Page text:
6 Steps to Cutting Sarcasm Out of Your Life.

And Stop Coming Across Like a Jerk, You Jerk.

“As a possession for either man or woman, a ready smile is more valuable in life than a ready wit,” wrote Emily Post in her timeless, and ever more timely, advice on etiquette. And yet, when we have the choice between these options, showing off our wit tends to take priority. Sarcastic remarks and cynical responses continue to make up a larger part of our conversations, often to the detriment of understanding and connection.

Stop and consider the last time you gave a sarcastic response. Or the last time you made a cynical comment to someone. Did it help the situation? Did it move the conversation forward productively? Or did you just manage to say something that you later came to regret?

We rarely resort to sarcasm when everything is going well. There’s little reason to adopt a cynic’s views when you’re in a great mood. Instead, we use these as defense mechanisms. We bring them out when we feel as though we’re under attack. When we feel angry, or hurt, or resentful, but don’t have the courage — or the words — to say what we really want to say.

Except they’re not good defense mechanisms. And they rarely help us say what we really want to say.

For one, they’re negative. They don’t help us move forward in a positive way. While our culture has, unfortunately, created systems that reward people for tearing down others rather than building them up, this success will always have a short half-life. In the long run, it’s not possible to maintain the respect of others — at least others that matter — by tearing down ideas instead of contributing solutions.

But they’re also a sign of cowardice. We make sarcastic cracks when we have something that we want to say, but we’re too afraid to say it. So we hold back. We make a passive aggressive remark in the hopes that we can make our point while still giving ourselves an escape route. This limits our vulnerability, but it also limits our ability to communicate — and to grow. As Caitlyn Moran wrote,

“Cynicism is, ultimately, fear. Cynicism makes contact with your skin, and a thick black carapace begins to grow — like insect armor. This armor will protect your heart, from disappointment — but it leaves you almost unable to walk. You cannot dance in this armor. Cynicism keeps you pinned to the spot, in the same posture, forever.”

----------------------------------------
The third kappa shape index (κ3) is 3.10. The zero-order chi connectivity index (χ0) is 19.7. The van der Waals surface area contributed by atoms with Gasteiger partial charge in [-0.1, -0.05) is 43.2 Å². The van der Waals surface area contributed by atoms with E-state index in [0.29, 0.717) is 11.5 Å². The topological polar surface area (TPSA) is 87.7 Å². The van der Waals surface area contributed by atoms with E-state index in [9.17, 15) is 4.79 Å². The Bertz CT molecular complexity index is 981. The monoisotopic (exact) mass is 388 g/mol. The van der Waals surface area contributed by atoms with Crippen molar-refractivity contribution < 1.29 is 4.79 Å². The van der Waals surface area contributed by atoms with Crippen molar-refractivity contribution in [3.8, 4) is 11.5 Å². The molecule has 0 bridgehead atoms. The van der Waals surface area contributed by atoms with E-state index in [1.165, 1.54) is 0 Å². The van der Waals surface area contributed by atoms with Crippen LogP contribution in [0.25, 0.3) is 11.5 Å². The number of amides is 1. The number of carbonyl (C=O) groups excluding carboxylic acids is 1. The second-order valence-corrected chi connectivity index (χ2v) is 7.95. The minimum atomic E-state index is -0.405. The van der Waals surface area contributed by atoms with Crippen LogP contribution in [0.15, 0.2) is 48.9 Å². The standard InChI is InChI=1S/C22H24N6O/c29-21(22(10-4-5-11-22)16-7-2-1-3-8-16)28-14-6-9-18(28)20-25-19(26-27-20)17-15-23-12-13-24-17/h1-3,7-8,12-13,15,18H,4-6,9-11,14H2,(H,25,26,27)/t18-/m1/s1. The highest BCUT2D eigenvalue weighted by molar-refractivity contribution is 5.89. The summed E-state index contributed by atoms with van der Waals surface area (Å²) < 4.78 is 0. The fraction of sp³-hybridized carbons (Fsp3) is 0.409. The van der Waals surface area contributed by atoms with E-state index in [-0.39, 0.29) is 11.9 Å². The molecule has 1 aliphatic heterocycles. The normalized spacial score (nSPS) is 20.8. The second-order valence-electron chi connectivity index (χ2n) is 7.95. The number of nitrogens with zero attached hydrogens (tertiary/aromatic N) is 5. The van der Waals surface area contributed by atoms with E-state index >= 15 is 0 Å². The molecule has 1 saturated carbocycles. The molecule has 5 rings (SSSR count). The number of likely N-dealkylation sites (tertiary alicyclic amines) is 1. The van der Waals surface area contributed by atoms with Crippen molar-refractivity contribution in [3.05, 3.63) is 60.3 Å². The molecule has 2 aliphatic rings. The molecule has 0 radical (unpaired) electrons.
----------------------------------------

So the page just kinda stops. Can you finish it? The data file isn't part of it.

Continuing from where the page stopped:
The point of any feedback is to drive a constructive change. So there’s little use in offering your thoughts in a manner that won’t deliver on that purpose. With that intent, cutting back on sarcasm is easy enough — it largely comes down to six simple steps.

Fyodor Dostoevsky described sarcasm as “the last refuge of modest and chaste-souled people when the privacy of their soul is coarsely and intrusively invaded.” Less eloquently, we fall into the habit of sarcasm when we feel threatened, when we’re put on the defensive.

And it’s often just that — a habit. It’s not a strategic response or one we’ve thought out rationally, it’s a default reaction based on circumstances.

And the key to controlling any reaction starts with understanding what triggers it in the first place. Only then can you replace it with a more productive response.

When do you find yourself being sarcastic? What typically causes you to lash out with a cynical response?

Embarrassment? Frustration? Anger? Boredom? All of the above?

There’s no universal reason. But there will be a reason. And once you recognize the situations that bring out this behavior, it’s much easier to be on guard for them.

I’m lucky to have grown up in the 80s and 90s, before every interaction could be easily recorded and saved for the rest of time. Today, every tweet, post, comment, and text can be saved and broadcast around the world in seconds. As Kevin Kelly wrote,

” The internet is a copy machine…Once anything that can be copied is brought into contact with internet, it will be copied, and those copies never leave. Even a dog knows you can’t erase something once it’s flowed on the internet.”

Ideally, this is a good thing. You want your work to be copied and spread. You want your words to reach the far corners of the world. But it also creates a serious liability for misunderstanding and overreactions — one that the majority of people on social media seem intent on not learning.

The main lesson is that we should all be mindful of the legacy we create for ourselves. We should all remember to take that extra moment and consider how our words will come across to others.

And decide whether that will make us proud, or regretful.

Reducing sarcastic and cynical remarks follows this same mindset. It relies on taking a moment to consider how our words will come across to others. And whether we’ll regret that impact or be happy with it. In the words of Steven Covey,

“The key to being proactive is remembering that between stimulus and response, there is a space. That space represents our choice — how we will choose to respond to any given situation, person, thought, or event.”